Sliding global demand is hurting manufacturing exports already and 2023 could be rougher
India’s goods exports rebounded from a nearly 17% dip in October to a mild 0.6% uptick in November. While the value of exports recovered to $32 billion from $29.8 billion in October, it is still significantly below the $39 billion averaged between April and September. Imports growth moderated to 5.4% with the value of shipments slipping to $55.9 billion — a level last seen in February 2022, which was followed by seven months of import bills of around $60 billion. The merchandise trade deficit eased below $25 billion for the first time in five months. The easing of some commodities’ prices may help curb the import bill and deficit to some extent, but this could cut both ways as the value of some exports that boomed because of global price trends earlier, will also decline. A part of the import bill dip was triggered by lower non-oil cargo, signalling slowing domestic demand, but non-oil exports’ performance is a greater worry. Their share in exports growth has been shrinking since June, with the contraction accelerating for many sectors from September to November — engineering goods that drove much of India’s record $422 billion goods exports in 2021-22, contracted 11.3% while textiles fell a steeper 25%.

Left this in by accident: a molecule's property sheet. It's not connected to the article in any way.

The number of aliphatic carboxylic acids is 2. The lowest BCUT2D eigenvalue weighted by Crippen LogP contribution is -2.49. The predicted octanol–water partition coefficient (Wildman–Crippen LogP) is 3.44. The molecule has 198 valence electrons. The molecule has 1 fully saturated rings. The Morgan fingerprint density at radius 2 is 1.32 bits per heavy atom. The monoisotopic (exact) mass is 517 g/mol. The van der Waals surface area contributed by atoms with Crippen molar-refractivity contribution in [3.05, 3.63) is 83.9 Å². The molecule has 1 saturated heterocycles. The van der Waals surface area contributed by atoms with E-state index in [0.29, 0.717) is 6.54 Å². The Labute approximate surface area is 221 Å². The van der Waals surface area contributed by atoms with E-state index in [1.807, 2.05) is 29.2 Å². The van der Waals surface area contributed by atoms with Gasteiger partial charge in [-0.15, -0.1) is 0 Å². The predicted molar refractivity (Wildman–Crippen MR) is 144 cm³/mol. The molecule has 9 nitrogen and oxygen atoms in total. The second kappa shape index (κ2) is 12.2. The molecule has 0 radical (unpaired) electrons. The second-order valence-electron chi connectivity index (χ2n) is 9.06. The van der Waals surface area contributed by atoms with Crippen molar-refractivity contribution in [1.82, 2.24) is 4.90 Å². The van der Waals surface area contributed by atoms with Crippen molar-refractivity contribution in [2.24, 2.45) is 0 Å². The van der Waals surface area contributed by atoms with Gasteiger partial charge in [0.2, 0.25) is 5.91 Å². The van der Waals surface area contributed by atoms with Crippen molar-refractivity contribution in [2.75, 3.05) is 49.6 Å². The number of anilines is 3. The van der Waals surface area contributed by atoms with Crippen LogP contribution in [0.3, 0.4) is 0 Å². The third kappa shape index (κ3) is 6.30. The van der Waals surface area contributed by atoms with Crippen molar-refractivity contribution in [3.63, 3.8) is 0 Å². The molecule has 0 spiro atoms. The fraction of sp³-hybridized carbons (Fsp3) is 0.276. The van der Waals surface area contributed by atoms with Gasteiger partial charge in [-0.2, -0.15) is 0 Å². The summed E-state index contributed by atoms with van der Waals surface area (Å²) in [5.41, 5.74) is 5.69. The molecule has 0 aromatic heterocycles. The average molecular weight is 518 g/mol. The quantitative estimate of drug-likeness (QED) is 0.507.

December’s pending festive orders may still lift export numbers month-on-month, but the onset of 2023 would spell greater pressures for India’s trade story, with key markets heading into a recession. Having grown 11.1% in the first eight months of 2022-23, goods exports could still fall 2.3% over the full year, a CARE Ratings research paper cautioned on Tuesday. While the World Trade Organization expects global goods trade to grow just 1% in 2023, CARE reckons India’s exports may rise a meagre 1.5% in 2023-24. Services exports and remittance inflows may cushion India’s current account deficit from the goods trade imbalance and restrict the economy’s external vulnerabilities, but policy makers need to focus on ensuring a soft landing for factories in export-intensive sectors that are also massive employers so that the global gloom does not hit domestic sentiment. In recent weeks, the Government belatedly scrapped the export duty on steel and iron ore, that was hurting engineering exports too, and brought them under a tax refund scheme with thus-far excluded sectors like drugs and chemicals. Keeping an eye on market realities to respond deftly to emerging challenges is vital for Indian exporters to sustain through the coming turmoil and perhaps, even expand their share in the global trade pie. Vietnam, Cambodia, Bangladesh and China saw their share rise even when global trade growth itself slowed in the years before COVID-19. India too, should aspire to emerge stronger from the brewing storm.